By Alexander Bolton and Jennifer Martinez - 05/21/13 04:03 PM EDT
Sens. Charles Schumer (D-N.Y.) and Orrin Hatch (R-Utah) struck a deal Tuesday on visas for high-skilled workers, a major breakthrough for the Senate immigration reform bill.
Now Democrats have a strong chance of reporting it out of committee with a vote of 13 to 5, with three Republican yes votes.
The compromise covers eight amendments sponsored by Hatch to make the process for granting H-1B visas more palatable to high-tech companies.
It largely accepts Hatch amendments number 12 and 13, which were opposed by the AFL-CIO.
The broad bill requires employers filing visa petitions to first offer a job to an “equally qualified” U.S. worker. Hatch’s revised amendment number 12 would impose this requirement only on “H-1B-dependent” companies but clarifies the definition of such companies.
The underlying bill also bars companies from displacing a U.S. worker within 90 days of filing a visa petition for an H-1B worker. Hatch’s amendment number 13 would shield non-H-1B-dependent companies by allowing them to only stipulate that they do not have the intent to displace U.S. workers.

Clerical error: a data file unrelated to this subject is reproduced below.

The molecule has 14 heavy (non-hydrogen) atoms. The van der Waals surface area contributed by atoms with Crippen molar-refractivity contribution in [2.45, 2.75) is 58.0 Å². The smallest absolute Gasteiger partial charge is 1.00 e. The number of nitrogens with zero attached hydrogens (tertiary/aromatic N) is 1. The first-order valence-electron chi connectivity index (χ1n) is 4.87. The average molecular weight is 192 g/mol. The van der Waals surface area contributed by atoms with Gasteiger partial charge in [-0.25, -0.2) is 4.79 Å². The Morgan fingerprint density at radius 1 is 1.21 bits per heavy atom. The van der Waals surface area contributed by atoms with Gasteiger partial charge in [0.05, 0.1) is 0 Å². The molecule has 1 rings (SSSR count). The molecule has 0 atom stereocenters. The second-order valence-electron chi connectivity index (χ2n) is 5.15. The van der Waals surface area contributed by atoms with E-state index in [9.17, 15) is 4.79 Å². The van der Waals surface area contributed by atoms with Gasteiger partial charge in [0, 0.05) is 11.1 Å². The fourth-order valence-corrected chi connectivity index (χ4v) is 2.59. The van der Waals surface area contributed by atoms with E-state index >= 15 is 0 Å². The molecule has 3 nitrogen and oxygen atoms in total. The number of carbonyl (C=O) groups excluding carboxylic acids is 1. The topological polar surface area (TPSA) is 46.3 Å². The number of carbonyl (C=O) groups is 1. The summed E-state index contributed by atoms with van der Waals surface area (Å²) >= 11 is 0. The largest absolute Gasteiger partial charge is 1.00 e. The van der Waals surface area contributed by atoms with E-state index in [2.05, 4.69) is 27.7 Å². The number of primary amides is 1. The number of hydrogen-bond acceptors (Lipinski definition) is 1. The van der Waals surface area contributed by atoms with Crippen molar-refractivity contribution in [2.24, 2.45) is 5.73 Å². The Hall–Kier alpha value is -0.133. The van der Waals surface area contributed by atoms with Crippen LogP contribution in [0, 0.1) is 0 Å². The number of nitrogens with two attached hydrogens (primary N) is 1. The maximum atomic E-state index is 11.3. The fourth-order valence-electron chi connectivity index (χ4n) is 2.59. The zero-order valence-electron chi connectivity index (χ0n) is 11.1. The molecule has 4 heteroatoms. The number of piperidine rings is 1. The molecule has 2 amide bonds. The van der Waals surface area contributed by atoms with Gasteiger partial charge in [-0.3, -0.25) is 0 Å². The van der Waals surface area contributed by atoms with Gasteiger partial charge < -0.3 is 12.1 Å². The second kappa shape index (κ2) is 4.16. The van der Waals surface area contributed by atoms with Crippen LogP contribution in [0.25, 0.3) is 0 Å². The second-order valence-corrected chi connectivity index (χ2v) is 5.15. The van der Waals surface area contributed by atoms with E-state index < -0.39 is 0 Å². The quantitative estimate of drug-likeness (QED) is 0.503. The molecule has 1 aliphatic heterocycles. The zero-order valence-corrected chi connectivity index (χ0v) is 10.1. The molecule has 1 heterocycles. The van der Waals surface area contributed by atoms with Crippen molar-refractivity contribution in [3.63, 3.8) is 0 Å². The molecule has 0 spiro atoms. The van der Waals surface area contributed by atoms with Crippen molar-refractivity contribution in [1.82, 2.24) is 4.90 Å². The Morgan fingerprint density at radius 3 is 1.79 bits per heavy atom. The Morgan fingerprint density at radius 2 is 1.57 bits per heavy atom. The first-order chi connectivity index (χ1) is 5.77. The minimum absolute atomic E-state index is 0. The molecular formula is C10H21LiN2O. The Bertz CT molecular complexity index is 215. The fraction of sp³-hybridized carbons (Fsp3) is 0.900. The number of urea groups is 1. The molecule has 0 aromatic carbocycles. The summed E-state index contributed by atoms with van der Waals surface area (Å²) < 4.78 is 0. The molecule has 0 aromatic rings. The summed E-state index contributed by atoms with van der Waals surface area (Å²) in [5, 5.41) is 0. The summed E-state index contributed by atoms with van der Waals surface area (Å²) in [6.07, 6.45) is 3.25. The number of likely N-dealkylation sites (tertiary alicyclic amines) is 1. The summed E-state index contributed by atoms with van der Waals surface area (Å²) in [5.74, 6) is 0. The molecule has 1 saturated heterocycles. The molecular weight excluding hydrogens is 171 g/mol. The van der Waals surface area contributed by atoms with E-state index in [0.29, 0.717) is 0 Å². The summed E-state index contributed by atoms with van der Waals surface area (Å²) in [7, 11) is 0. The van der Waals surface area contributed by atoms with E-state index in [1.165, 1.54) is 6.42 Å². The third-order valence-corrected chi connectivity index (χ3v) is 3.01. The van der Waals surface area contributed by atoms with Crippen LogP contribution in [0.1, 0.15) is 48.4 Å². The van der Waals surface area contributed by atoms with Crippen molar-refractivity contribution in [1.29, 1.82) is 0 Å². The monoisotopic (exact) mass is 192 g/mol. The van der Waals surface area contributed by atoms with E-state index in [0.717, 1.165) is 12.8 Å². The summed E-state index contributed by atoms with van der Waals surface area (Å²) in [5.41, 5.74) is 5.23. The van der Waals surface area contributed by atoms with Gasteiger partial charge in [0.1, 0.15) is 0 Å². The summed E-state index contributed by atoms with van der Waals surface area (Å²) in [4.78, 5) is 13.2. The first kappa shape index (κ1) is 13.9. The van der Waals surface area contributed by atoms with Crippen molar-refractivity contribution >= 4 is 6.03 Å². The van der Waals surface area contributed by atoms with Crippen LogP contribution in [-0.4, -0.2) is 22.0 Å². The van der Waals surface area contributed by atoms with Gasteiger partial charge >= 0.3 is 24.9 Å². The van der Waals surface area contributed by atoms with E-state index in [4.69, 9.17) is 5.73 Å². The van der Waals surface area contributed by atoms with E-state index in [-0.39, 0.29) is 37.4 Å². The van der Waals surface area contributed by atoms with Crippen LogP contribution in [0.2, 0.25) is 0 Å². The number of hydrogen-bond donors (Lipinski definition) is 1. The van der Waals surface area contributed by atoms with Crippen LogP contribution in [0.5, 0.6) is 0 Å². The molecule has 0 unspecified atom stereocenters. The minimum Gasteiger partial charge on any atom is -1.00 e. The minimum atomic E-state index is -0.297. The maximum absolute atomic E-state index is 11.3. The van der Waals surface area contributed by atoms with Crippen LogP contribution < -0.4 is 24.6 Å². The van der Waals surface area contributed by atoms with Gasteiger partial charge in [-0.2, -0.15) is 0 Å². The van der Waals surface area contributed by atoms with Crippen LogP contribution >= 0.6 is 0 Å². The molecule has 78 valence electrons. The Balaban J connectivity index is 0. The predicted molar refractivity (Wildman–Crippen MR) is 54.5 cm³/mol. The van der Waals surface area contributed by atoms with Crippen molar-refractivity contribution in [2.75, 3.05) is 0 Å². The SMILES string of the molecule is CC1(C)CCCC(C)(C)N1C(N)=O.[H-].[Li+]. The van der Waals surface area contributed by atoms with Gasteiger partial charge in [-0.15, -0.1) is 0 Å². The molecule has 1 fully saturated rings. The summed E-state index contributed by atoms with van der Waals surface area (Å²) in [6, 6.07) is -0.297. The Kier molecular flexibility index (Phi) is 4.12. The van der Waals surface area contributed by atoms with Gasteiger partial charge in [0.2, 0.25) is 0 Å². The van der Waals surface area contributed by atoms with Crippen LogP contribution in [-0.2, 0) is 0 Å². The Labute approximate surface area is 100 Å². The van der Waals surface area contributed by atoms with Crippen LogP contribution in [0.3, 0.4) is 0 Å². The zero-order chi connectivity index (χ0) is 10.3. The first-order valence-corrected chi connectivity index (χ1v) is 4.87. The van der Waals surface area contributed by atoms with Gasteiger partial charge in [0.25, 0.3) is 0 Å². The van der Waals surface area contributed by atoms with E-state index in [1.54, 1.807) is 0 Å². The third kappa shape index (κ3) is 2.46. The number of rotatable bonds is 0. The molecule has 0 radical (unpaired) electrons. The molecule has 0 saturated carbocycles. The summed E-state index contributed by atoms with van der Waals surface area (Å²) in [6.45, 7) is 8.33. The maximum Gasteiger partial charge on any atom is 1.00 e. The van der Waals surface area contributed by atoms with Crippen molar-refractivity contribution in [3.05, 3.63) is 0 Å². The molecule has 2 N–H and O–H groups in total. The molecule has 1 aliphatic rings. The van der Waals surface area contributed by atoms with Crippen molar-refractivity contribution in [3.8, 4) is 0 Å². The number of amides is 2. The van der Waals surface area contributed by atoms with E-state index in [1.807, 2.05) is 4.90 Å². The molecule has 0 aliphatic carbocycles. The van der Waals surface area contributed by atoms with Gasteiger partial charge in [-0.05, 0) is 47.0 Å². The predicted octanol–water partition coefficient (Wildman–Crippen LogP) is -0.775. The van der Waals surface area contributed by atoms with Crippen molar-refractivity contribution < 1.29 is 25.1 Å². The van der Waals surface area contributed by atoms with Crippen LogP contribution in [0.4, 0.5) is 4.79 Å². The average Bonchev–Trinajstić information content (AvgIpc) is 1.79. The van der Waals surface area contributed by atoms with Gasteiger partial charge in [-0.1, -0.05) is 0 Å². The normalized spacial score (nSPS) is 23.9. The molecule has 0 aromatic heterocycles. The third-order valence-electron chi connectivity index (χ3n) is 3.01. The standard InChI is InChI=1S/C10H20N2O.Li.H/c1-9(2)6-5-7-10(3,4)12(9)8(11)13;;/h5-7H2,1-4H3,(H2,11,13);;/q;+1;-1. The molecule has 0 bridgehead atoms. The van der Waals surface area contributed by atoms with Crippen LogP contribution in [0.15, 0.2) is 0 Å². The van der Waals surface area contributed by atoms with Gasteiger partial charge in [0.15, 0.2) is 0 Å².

The Schumer-Hatch deal accepts the original intent standard for non-H-1B companies but only for STEM (science, technology, engineering and math) positions. For all other professions, there would remain a strict prohibition against displacing workers within 90 days of visa petitions.
The compromise represents a coup for the tech industry, which had been waging a battle behind the scenes to rally support for Hatch's amendments. Tech companies have said the amendments are key to addressing sections of the bill that would make them go through additional regulatory hurdles when hiring foreign workers through the H-1B visa program.
The tech industry uses H-1B visas to hire foreign workers with specialized skills, including computer programmers, engineers and scientists.
While the Gang of Eight's immigration bill addresses the tech industry's call to expand the H-1B visa cap, tech companies argued that the new regulations in the bill would make it more difficult for them to secure the visas they need to fill open technical positions.
The deal has not won backing from labor groups. The nation's largest labor federation said it still opposes Hatch's amendments and they would put American workers at a disadvantage.
"We remain opposed to Hatch’s amendments that would undermine American workers’ access to the jobs of the future," said Jeff Hauser, a spokesman for the AFL-CIO.
Updated at 12:57 p.m.